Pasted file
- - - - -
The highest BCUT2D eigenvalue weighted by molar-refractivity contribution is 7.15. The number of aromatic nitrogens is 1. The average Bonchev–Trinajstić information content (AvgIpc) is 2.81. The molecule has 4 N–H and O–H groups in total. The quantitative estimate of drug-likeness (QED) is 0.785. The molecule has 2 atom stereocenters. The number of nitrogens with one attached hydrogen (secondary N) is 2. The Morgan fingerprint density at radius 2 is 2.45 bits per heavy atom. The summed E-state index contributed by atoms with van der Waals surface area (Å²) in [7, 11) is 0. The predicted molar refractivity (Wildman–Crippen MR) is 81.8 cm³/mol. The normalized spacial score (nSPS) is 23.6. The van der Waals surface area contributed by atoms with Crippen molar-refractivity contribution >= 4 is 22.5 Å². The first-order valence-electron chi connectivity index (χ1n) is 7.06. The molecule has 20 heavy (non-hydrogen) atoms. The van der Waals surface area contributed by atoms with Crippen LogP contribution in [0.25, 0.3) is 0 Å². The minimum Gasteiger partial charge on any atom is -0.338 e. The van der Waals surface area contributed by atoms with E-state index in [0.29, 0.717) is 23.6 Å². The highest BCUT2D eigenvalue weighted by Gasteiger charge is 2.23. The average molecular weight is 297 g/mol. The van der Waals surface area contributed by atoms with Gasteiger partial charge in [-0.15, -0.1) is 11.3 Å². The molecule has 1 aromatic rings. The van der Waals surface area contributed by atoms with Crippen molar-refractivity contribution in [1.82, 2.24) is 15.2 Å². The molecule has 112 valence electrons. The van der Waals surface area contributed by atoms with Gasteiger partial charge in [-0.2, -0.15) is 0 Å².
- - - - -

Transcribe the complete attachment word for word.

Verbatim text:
The highest BCUT2D eigenvalue weighted by molar-refractivity contribution is 7.15. The number of aromatic nitrogens is 1. The average Bonchev–Trinajstić information content (AvgIpc) is 2.81. The molecule has 4 N–H and O–H groups in total. The quantitative estimate of drug-likeness (QED) is 0.785. The molecule has 2 atom stereocenters. The number of nitrogens with one attached hydrogen (secondary N) is 2. The Morgan fingerprint density at radius 2 is 2.45 bits per heavy atom. The summed E-state index contributed by atoms with van der Waals surface area (Å²) in [7, 11) is 0. The predicted molar refractivity (Wildman–Crippen MR) is 81.8 cm³/mol. The normalized spacial score (nSPS) is 23.6. The van der Waals surface area contributed by atoms with Crippen molar-refractivity contribution >= 4 is 22.5 Å². The first-order valence-electron chi connectivity index (χ1n) is 7.06. The molecule has 20 heavy (non-hydrogen) atoms. The van der Waals surface area contributed by atoms with Crippen LogP contribution in [0.25, 0.3) is 0 Å². The minimum Gasteiger partial charge on any atom is -0.338 e. The van der Waals surface area contributed by atoms with E-state index in [0.29, 0.717) is 23.6 Å². The highest BCUT2D eigenvalue weighted by Gasteiger charge is 2.23. The average molecular weight is 297 g/mol. The van der Waals surface area contributed by atoms with Gasteiger partial charge in [-0.15, -0.1) is 11.3 Å². The molecule has 1 aromatic rings. The van der Waals surface area contributed by atoms with Crippen molar-refractivity contribution in [1.82, 2.24) is 15.2 Å². The molecule has 112 valence electrons. The van der Waals surface area contributed by atoms with Gasteiger partial charge in [-0.2, -0.15) is 0 Å².